Even more than the Optoma X304M that I recently reviewed, the Optoma W304M invites comparisons to sub-three-pound, WXGA (1,280 by 800), LED-projectors like the InFocus IN1144. Less than a pound heavier than the LED models, and not much more expensive, the W304M offers a far brighter image (with a 3100-lumen rating rather than 500 lumens), the same WXGA resolution, and only a small step up in weight and price. If you need a WXGA portable projector, that alone is enough to make it worth a look.
In addition to offering a brighter image than lighter, less expensive projectors, the W304M competes with more expensive WXGA projectors as well. Compared with the Editors’ Choice NEC NP-M311W in particular, it weighs only half as much, at 3 pounds 5 ounces, while offering the same 3,100-lumen brightness rating.
The lower weight is an obvious advantage. Keep in mind, however that any brightness comparison is complicated by the fact that the NEC NP-M311W is LCD based while the W304M is DLP based. With DLP projectors, there’s typically a difference between white brightness and color brightness, which makes simple comparisons of brightness ratings potentially misleading. (For a discussion of color brightness, see Color Brightness: What It Is, and Why You Should Care.)
Not surprisingly, the W304M offers a compact size, at 2.8 by 8.7 by 7.0 inches (HWD), to go along with the low weight. As with most portable projectors, it comes with a soft carrying case complete with a handle and a pouch for cables.
Setup is standard. Plug in the power cord and cables, turn the projector on, adjust the manual 1.15x zoom, and focus. As with the X304M, the connectors for image sources are limited to HDMI, VGA, and composite video ports. Somewhat surprisingly, there’s no USB A port for reading files directly from a USB memory key, an option that can enhance portability by letting you carry just the projector and a USB key.
The HDMI port supports all of the HDMI 1.4a mandatory 3D formats. That means you can connect directly to a Blu-ray player, other video source, or computer by HDMI for 3D. If you’re upgrading from another projector and already have 120Hz DLP-Link glasses, be forewarned that you need 144Hz glasses to work with Blu-ray 3D at 24 frames per second. For games, however, both 144Hz glasses and 120Hz glasses worked in my tests without problems.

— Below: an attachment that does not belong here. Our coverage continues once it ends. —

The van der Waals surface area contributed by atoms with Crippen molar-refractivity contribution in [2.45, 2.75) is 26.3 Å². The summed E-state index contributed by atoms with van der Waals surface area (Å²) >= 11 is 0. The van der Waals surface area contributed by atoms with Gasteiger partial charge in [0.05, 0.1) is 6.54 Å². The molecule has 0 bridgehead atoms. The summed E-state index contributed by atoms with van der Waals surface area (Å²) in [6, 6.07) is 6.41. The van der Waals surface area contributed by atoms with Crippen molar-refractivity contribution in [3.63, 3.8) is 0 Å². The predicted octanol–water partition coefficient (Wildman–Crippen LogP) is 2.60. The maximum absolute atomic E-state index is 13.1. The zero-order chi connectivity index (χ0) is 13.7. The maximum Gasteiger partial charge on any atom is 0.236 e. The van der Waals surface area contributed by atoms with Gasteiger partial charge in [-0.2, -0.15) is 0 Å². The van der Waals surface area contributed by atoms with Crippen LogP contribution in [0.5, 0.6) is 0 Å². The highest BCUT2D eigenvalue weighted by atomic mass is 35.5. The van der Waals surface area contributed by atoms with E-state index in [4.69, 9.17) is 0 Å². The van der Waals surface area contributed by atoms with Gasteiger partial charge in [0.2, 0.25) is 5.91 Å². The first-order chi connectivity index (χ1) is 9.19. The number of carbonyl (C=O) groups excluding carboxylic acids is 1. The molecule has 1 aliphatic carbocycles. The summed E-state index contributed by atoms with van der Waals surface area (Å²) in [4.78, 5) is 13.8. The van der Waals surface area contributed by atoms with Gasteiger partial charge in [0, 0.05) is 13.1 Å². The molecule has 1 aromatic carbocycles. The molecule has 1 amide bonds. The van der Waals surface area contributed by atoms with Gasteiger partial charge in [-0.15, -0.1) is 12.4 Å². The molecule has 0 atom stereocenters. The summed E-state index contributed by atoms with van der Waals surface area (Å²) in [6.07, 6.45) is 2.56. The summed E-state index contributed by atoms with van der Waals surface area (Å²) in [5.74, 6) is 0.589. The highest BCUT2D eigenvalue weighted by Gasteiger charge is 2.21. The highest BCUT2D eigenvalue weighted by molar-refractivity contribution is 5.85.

One other basic that demands mention is the W304M’s longer than typical lamp life, at 4,000 hours in Bright mode and 5,000 hours in Eco mode. The long life, combined with the lower than usual $230 (street) replacement cost, translates to a low running cost.
Image Quality and Other Issues
The W304M sailed through our standard suite of DisplayMate tests, with near-excellent data image quality. It delivered suitably neutral grays at all levels from black to white in every preset mode, and also delivered saturated, pleasing color, despite yellow being a little mustard colored in all modes, and red a little dark.
The projector also handled fine detail well, with both black text on white and white text on black readable even at 6.8 points, although white text on black was a little less crisp at that size. I saw a hint of pixel jitter on screens that tend to cause that problem. However, it was so slight that there was no obvious improvement when I switched from an analog to a digital connection.
Video image quality is better than you’ll get with some data projectors, but it’s not suitable for long sessions. The native resolution can accept 720p HD without scaling, which helps a little. Also on the plus side is that it handles shadow detail (details based on shading in dark areas) better than many data projectors, and it shows only minimal noise. However, in scenes that tend to cause the problem, I saw more posterization (shading changing suddenly where it should change gradually) than with most data projectors.
The far more serious issue for video is that the W304M shows rainbow artifacts easily, with bright areas breaking up into flashes of red, green, and blue. With data images, I saw the artifacts only occasionally. With video, however, they were both frequent and obvious enough that anyone in your audience who sees them easily is likely to find them annoying. That makes this the wrong projector if you need to show much video, although it’s useable for short clips.
As with most portable projectors, the audio system in the W304M is basically useless. Even at top volume, the one-watt speaker is hard to hear from two feet away. If you need audio, count on getting an external sound system.
Clearly, if you need to show much video, the Optoma W304M is a poor choice. You’ll be much better off in that case with the NP-M311W. Not only does it offer good video quality by data projector standards, but as an LCD projector it’s also guaranteed not to show rainbow artifacts. If you’re primarily interested in showing data images at WXGA resolution, however, with video limited to short clips at most, and you also need a highly portable, bright projector, the Optoma W304M may be exactly the model you want.
|Native Resolution||1280 x 800|
|Video Inputs||Component, Composite, HDMI|
|Computer Interfaces||Analog VGA, HDMI|
|Rated Contrast Ratio||10000|
|Rated Brightness||3000 ANSI lumens|
Copyright © 2012 Ziff Davis, Inc